Table setting – The glasses
The Holy Grail of every table, figuratively and literally, glasses and the way we use them can both facilitate and confuse anyone who does not know how and why we can have many different shapes and sizes on the same table.
I was always puzzled regarding glasses and the way we are supposed to set them on the table. After doing some research I realized that it depends on: the number of glasses, the room we have on the table and the style of the dinner.
There are 4 ways to place the glasses: in a straight line, diagonally, in a curve and in a triangle (and sometimes a rhombus shape).
Whichever way you wish to place them, the basic guidelines are as follow:
- Glasses are always placed to the right and directly above the knives.
- The first glass on our right hand side, smaller and narrower, is to be used for white wine. Next to it, we place the wider and larger red wine glass.
- Finally,we place the water glass, that is a bit larger and wider than the red wine glass.
- If we choose a water glass with a lower height, we can place it first, mostly for practical reasons (this way, the waiter can fill the glass more easily).
- Colored wine glasses are only used for white wine.
- At formal dinners, the champagne glass is placed behind the red wine glass, while the cherry glass is placed behind the white wine glass.
We place the glasses in the order in which they will be used, (same way we do with cutlery).
When setting up the table, make sure you have placed all the glasses that will be needed, as it is not considered appropriate to bring additional glasses to the table after the meal has started.
In case we want to go through our dinner only having white wine, then we can retire the red wine glass from the table.
The only glass that can come to the table later is the dessert wine glass (if it is not placed on the table from the beginning of the meal), when dessert is about to be served.
Before tasting the next wine that is served, it is expected from us to drink a few sips of water, to clear our palate.
We serve those around us first, leaving ourselves last.
The temperature of each wine brought to the table needs great attention because the whites arrive very chilled and the reds very warm. So when we serve wine, we make sure to hold it by the base of the bottle and not by its neck.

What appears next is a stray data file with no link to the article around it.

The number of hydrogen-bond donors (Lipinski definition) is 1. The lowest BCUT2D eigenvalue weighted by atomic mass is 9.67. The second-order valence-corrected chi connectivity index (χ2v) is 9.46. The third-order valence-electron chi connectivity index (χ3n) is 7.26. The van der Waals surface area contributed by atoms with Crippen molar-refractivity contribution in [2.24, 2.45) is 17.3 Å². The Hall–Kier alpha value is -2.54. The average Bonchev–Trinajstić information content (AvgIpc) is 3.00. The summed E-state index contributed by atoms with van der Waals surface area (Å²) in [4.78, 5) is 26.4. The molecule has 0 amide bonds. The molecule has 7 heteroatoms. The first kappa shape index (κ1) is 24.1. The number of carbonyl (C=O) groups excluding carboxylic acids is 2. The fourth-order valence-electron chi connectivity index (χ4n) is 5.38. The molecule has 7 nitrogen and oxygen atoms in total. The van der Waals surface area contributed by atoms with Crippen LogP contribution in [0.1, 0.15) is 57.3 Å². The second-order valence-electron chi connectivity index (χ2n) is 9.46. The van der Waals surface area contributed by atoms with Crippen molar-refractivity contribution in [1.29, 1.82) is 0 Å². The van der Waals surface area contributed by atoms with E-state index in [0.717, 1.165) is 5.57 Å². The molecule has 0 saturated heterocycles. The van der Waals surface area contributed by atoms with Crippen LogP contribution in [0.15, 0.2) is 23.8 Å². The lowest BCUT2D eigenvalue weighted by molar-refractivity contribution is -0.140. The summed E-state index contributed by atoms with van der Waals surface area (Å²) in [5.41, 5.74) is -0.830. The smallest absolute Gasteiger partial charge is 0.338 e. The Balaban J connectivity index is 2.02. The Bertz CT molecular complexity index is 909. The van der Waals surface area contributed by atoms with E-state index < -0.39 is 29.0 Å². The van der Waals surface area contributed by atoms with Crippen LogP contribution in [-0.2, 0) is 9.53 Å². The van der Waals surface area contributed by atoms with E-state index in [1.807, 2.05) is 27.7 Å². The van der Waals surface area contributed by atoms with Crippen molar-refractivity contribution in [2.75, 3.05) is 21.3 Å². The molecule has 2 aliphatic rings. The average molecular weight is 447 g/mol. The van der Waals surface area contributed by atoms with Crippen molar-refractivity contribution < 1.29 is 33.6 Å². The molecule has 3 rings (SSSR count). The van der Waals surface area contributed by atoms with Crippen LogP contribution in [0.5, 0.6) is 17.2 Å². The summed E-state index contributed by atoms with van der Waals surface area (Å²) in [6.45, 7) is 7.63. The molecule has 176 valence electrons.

There will be an article dedicated on wine serving.
When adding some water to the ice where you keep your white wine, you maximize the cold surface that surrounds the bottle.
- Make sure to hold the wine glass by its stem without touching the bell containing the wine, so as not to affect its temperature and taste.
- When we clink our glasses together, we should hold them so that the part that comes in contact with the other glass is the base of the bowl, and not the part closer to the rim. This way, we can create the pleasant sound we are looking for, at the same time avoiding the risk of the glasses breaking.
- When we raise our glasses, we look into the eyes of the person we cheer, and not our wine!
- If we don’t want to use one of the glasses, we don’t need to turn it over, rim-down on the table. With a gentle motion, we cover the top of the glass without touching its surface when we are being served, quietly informing our server that we will not be drinking, for example, red wine. It is up to service to withdraw the glass from the table.
We use the same code to inform our waiter that we will not be drinking any more wine.
- Against common belief, it is not appropriate to tap on our glass when we wish to make a toast.
Main image by @wonderfoodland